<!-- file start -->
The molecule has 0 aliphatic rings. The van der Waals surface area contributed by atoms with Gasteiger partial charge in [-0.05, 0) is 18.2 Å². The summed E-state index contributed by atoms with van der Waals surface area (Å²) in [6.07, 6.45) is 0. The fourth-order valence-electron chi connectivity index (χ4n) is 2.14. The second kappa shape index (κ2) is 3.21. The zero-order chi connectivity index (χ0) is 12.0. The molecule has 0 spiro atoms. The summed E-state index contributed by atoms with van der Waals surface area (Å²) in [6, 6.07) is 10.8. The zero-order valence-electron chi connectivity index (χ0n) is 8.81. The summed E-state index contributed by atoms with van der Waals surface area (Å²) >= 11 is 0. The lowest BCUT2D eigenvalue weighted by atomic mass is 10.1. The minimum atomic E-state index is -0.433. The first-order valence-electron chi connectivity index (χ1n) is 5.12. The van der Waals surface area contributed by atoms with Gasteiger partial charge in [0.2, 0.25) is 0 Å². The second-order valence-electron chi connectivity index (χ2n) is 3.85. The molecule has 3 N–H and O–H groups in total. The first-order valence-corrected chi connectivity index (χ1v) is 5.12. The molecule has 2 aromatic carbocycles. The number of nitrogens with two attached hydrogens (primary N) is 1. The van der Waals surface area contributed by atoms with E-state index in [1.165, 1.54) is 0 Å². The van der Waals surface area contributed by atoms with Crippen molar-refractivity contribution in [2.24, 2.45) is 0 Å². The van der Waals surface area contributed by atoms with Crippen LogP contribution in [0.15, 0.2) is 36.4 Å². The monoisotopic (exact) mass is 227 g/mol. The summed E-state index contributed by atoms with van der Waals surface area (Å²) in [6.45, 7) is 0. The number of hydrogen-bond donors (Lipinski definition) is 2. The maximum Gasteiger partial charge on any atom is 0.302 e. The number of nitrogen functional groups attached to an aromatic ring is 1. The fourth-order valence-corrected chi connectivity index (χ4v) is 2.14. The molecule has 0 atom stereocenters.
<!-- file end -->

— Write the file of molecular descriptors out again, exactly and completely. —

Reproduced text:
The molecule has 0 aliphatic rings. The van der Waals surface area contributed by atoms with Gasteiger partial charge in [-0.05, 0) is 18.2 Å². The summed E-state index contributed by atoms with van der Waals surface area (Å²) in [6.07, 6.45) is 0. The fourth-order valence-electron chi connectivity index (χ4n) is 2.14. The second kappa shape index (κ2) is 3.21. The zero-order chi connectivity index (χ0) is 12.0. The molecule has 0 spiro atoms. The summed E-state index contributed by atoms with van der Waals surface area (Å²) in [6, 6.07) is 10.8. The zero-order valence-electron chi connectivity index (χ0n) is 8.81. The summed E-state index contributed by atoms with van der Waals surface area (Å²) >= 11 is 0. The lowest BCUT2D eigenvalue weighted by atomic mass is 10.1. The minimum atomic E-state index is -0.433. The first-order valence-electron chi connectivity index (χ1n) is 5.12. The van der Waals surface area contributed by atoms with Gasteiger partial charge in [0.2, 0.25) is 0 Å². The second-order valence-electron chi connectivity index (χ2n) is 3.85. The molecule has 3 N–H and O–H groups in total. The first-order valence-corrected chi connectivity index (χ1v) is 5.12. The molecule has 2 aromatic carbocycles. The number of nitrogens with two attached hydrogens (primary N) is 1. The van der Waals surface area contributed by atoms with E-state index in [1.165, 1.54) is 0 Å². The van der Waals surface area contributed by atoms with Crippen molar-refractivity contribution in [2.24, 2.45) is 0 Å². The van der Waals surface area contributed by atoms with Crippen LogP contribution in [0.15, 0.2) is 36.4 Å². The monoisotopic (exact) mass is 227 g/mol. The summed E-state index contributed by atoms with van der Waals surface area (Å²) in [6.45, 7) is 0. The number of hydrogen-bond donors (Lipinski definition) is 2. The maximum Gasteiger partial charge on any atom is 0.302 e. The number of nitrogen functional groups attached to an aromatic ring is 1. The fourth-order valence-corrected chi connectivity index (χ4v) is 2.14. The molecule has 0 atom stereocenters.